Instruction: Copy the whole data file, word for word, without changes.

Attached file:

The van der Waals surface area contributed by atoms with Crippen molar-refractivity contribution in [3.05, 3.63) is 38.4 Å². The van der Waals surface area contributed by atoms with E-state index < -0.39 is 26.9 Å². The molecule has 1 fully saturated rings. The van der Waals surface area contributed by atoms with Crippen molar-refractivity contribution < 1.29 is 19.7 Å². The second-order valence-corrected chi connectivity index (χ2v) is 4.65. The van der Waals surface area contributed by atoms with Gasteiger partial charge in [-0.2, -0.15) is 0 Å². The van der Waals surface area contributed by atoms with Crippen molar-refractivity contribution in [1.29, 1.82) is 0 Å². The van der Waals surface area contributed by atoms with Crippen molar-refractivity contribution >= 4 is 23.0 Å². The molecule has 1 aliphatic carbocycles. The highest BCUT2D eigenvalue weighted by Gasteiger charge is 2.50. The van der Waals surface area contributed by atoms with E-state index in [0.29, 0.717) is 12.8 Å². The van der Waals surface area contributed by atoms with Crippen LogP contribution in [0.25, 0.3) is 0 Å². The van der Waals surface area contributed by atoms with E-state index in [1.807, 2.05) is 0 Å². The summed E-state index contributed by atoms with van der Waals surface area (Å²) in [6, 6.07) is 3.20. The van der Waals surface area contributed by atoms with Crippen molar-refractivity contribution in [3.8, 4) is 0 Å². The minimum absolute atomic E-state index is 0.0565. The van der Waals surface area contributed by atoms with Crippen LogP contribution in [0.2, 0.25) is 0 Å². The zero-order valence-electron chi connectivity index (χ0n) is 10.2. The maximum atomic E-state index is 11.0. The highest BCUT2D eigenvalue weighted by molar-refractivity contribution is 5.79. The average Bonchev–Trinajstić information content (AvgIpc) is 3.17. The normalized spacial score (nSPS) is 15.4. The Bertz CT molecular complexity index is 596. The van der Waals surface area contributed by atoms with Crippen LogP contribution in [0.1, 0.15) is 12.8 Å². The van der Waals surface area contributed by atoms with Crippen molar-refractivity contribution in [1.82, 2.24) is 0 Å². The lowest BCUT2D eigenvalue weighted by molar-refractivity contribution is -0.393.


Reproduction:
The van der Waals surface area contributed by atoms with Crippen molar-refractivity contribution in [3.05, 3.63) is 38.4 Å². The van der Waals surface area contributed by atoms with E-state index < -0.39 is 26.9 Å². The molecule has 1 fully saturated rings. The van der Waals surface area contributed by atoms with Crippen molar-refractivity contribution < 1.29 is 19.7 Å². The second-order valence-corrected chi connectivity index (χ2v) is 4.65. The van der Waals surface area contributed by atoms with Gasteiger partial charge in [-0.2, -0.15) is 0 Å². The van der Waals surface area contributed by atoms with Crippen molar-refractivity contribution in [1.29, 1.82) is 0 Å². The van der Waals surface area contributed by atoms with Crippen molar-refractivity contribution >= 4 is 23.0 Å². The molecule has 1 aliphatic carbocycles. The highest BCUT2D eigenvalue weighted by Gasteiger charge is 2.50. The van der Waals surface area contributed by atoms with E-state index in [0.29, 0.717) is 12.8 Å². The van der Waals surface area contributed by atoms with Crippen LogP contribution in [0.25, 0.3) is 0 Å². The van der Waals surface area contributed by atoms with E-state index in [1.807, 2.05) is 0 Å². The summed E-state index contributed by atoms with van der Waals surface area (Å²) in [6, 6.07) is 3.20. The van der Waals surface area contributed by atoms with Crippen molar-refractivity contribution in [3.8, 4) is 0 Å². The minimum absolute atomic E-state index is 0.0565. The van der Waals surface area contributed by atoms with Crippen LogP contribution in [0.2, 0.25) is 0 Å². The zero-order valence-electron chi connectivity index (χ0n) is 10.2. The maximum atomic E-state index is 11.0. The highest BCUT2D eigenvalue weighted by molar-refractivity contribution is 5.79. The average Bonchev–Trinajstić information content (AvgIpc) is 3.17. The normalized spacial score (nSPS) is 15.4. The Bertz CT molecular complexity index is 596. The van der Waals surface area contributed by atoms with Crippen LogP contribution in [0.1, 0.15) is 12.8 Å². The van der Waals surface area contributed by atoms with Crippen molar-refractivity contribution in [1.82, 2.24) is 0 Å². The lowest BCUT2D eigenvalue weighted by molar-refractivity contribution is -0.393.